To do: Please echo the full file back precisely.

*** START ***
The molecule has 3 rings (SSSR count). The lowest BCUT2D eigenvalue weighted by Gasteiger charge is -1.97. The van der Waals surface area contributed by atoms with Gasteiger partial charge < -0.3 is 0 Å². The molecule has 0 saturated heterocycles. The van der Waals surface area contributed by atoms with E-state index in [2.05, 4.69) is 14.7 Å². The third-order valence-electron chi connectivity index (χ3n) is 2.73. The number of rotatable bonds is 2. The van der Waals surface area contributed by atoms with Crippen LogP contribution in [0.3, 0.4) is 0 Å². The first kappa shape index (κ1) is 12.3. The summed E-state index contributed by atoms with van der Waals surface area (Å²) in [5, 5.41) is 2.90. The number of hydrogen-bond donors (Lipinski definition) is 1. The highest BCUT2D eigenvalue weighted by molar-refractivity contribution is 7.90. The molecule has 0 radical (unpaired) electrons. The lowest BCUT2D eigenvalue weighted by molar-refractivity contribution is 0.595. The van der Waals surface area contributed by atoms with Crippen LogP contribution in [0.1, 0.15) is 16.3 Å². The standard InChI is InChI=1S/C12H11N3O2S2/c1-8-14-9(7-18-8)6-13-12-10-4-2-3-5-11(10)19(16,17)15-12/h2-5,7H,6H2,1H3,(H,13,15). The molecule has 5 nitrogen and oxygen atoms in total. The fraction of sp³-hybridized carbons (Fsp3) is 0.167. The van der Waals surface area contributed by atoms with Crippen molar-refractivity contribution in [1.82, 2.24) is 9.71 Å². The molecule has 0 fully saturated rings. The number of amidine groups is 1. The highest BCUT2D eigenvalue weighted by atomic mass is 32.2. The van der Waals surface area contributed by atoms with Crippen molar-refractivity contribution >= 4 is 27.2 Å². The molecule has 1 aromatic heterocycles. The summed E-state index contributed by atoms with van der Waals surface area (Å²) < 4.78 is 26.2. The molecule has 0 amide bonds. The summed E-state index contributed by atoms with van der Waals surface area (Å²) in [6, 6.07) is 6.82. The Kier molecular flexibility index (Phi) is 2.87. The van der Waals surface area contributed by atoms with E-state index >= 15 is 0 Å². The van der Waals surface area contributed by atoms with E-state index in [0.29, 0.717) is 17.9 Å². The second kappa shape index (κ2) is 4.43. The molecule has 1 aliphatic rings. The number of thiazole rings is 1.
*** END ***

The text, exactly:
The molecule has 3 rings (SSSR count). The lowest BCUT2D eigenvalue weighted by Gasteiger charge is -1.97. The van der Waals surface area contributed by atoms with Gasteiger partial charge < -0.3 is 0 Å². The molecule has 0 saturated heterocycles. The van der Waals surface area contributed by atoms with E-state index in [2.05, 4.69) is 14.7 Å². The third-order valence-electron chi connectivity index (χ3n) is 2.73. The number of rotatable bonds is 2. The van der Waals surface area contributed by atoms with Crippen LogP contribution in [0.3, 0.4) is 0 Å². The first kappa shape index (κ1) is 12.3. The summed E-state index contributed by atoms with van der Waals surface area (Å²) in [5, 5.41) is 2.90. The number of hydrogen-bond donors (Lipinski definition) is 1. The highest BCUT2D eigenvalue weighted by molar-refractivity contribution is 7.90. The molecule has 0 radical (unpaired) electrons. The lowest BCUT2D eigenvalue weighted by molar-refractivity contribution is 0.595. The van der Waals surface area contributed by atoms with Crippen LogP contribution in [0.1, 0.15) is 16.3 Å². The standard InChI is InChI=1S/C12H11N3O2S2/c1-8-14-9(7-18-8)6-13-12-10-4-2-3-5-11(10)19(16,17)15-12/h2-5,7H,6H2,1H3,(H,13,15). The molecule has 5 nitrogen and oxygen atoms in total. The fraction of sp³-hybridized carbons (Fsp3) is 0.167. The van der Waals surface area contributed by atoms with Crippen molar-refractivity contribution in [1.82, 2.24) is 9.71 Å². The molecule has 0 fully saturated rings. The number of amidine groups is 1. The highest BCUT2D eigenvalue weighted by atomic mass is 32.2. The van der Waals surface area contributed by atoms with Crippen molar-refractivity contribution >= 4 is 27.2 Å². The molecule has 1 aromatic heterocycles. The summed E-state index contributed by atoms with van der Waals surface area (Å²) < 4.78 is 26.2. The molecule has 0 amide bonds. The summed E-state index contributed by atoms with van der Waals surface area (Å²) in [6, 6.07) is 6.82. The Kier molecular flexibility index (Phi) is 2.87. The van der Waals surface area contributed by atoms with E-state index >= 15 is 0 Å². The van der Waals surface area contributed by atoms with E-state index in [0.29, 0.717) is 17.9 Å². The second kappa shape index (κ2) is 4.43. The molecule has 1 aliphatic rings. The number of thiazole rings is 1.